> is that, generally speaking, Doctors and Consultant Surgeons don't let
    > riff-raff like me play with their computers. lol


    Quite right too! Would you let them play with yours?

    Good luck with your photo and your health.

    Cheers,
    David
    David J Taylor, Nov 3, 2007
    #14
  15. On Nov 2, 10:49 am, "JohnR66" <> wrote:
    > "Steve" <> wrote in message
    >
    > news:...
    >
    > > Hi guys and guyesses,
    > > I have a Pentax Optio 33L. It's a very modest camera by today's
    > > standards with only 3.2 mega pixies.
    > > The thing is that I want to take some pictures of images that can only
    > > be shown to me on a CRT monitor screen. They are X-rays of my own
    > > spine and I'll be viewing the doctors monitor.
    > > Because of the circumstances, I'll only be able to take 4 or 5
    > > pictures so trial and error won't cut it.
    > > Can any of you camera buffs suggest the proper settings and physical
    > > distance I should be from the screen to give the best chance of
    > > capturing the images successfully?
    > > Ta muchly

    >
    > I don't know the refresh rate of the screen, but if it is a NTSC standard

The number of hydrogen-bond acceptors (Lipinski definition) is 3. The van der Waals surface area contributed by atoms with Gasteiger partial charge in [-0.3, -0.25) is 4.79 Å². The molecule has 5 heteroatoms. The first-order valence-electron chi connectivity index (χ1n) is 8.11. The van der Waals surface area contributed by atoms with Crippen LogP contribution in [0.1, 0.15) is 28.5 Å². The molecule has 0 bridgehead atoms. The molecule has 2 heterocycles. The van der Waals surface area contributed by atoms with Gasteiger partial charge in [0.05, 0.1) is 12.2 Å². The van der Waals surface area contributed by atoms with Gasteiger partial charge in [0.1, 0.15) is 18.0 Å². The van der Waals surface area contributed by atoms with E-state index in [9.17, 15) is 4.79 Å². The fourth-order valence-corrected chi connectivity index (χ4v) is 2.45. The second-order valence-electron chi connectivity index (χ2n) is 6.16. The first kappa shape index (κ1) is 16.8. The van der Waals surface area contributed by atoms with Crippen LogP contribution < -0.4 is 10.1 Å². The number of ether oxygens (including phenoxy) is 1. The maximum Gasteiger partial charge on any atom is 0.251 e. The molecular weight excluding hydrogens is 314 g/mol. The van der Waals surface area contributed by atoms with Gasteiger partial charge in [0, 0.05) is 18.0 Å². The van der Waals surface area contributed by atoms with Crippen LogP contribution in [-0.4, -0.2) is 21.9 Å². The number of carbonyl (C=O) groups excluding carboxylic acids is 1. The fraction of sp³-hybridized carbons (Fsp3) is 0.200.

> (US) it is best to shoot at 1/15 of a sec for an evenly lit photo. Be sure
    > to brace yourself because such a slow shutter speed is hard to hand hold the
    > camera without blur from moving. Be sure to turn off the flash and, if the
    > monitor is small, you may need to get close. In this case, you need to set
    > the camera's macro mode for a clear shot. Also be aware of stray reflections
    > on the screen from lights and such.
    >
    > If you can't control the camera's shutter speed, it will be difficult to get
    > "great" shots from a CRT.
    > John


    I agree- I always use 1/15 sec. However, try to obtain a tripod for
    these kinds of shots. Handholding is very difficult at 1/15.
    Don Stauffer in Minnesota, Nov 3, 2007
    #15
  16. Steve

    Shawn Hirn Guest

    In article <>,
    Steve <> wrote:

    > Hi guys and guyesses,
    > I have a Pentax Optio 33L. It's a very modest camera by today's
    > standards with only 3.2 mega pixies.
    > The thing is that I want to take some pictures of images that can only
    > be shown to me on a CRT monitor screen. They are X-rays of my own
    > spine and I'll be viewing the doctors monitor.
    > Because of the circumstances, I'll only be able to take 4 or 5
    > pictures so trial and error won't cut it.
    > Can any of you camera buffs suggest the proper settings and physical
    > distance I should be from the screen to give the best chance of
    > capturing the images successfully?
    > Ta muchly


    Can't you just ask your doctor for a copy of the x-rays? If not, what
    about simply doing a screen capture on the computer and saving it to a
    USB jump drive?
    Shawn Hirn, Nov 4, 2007
    #16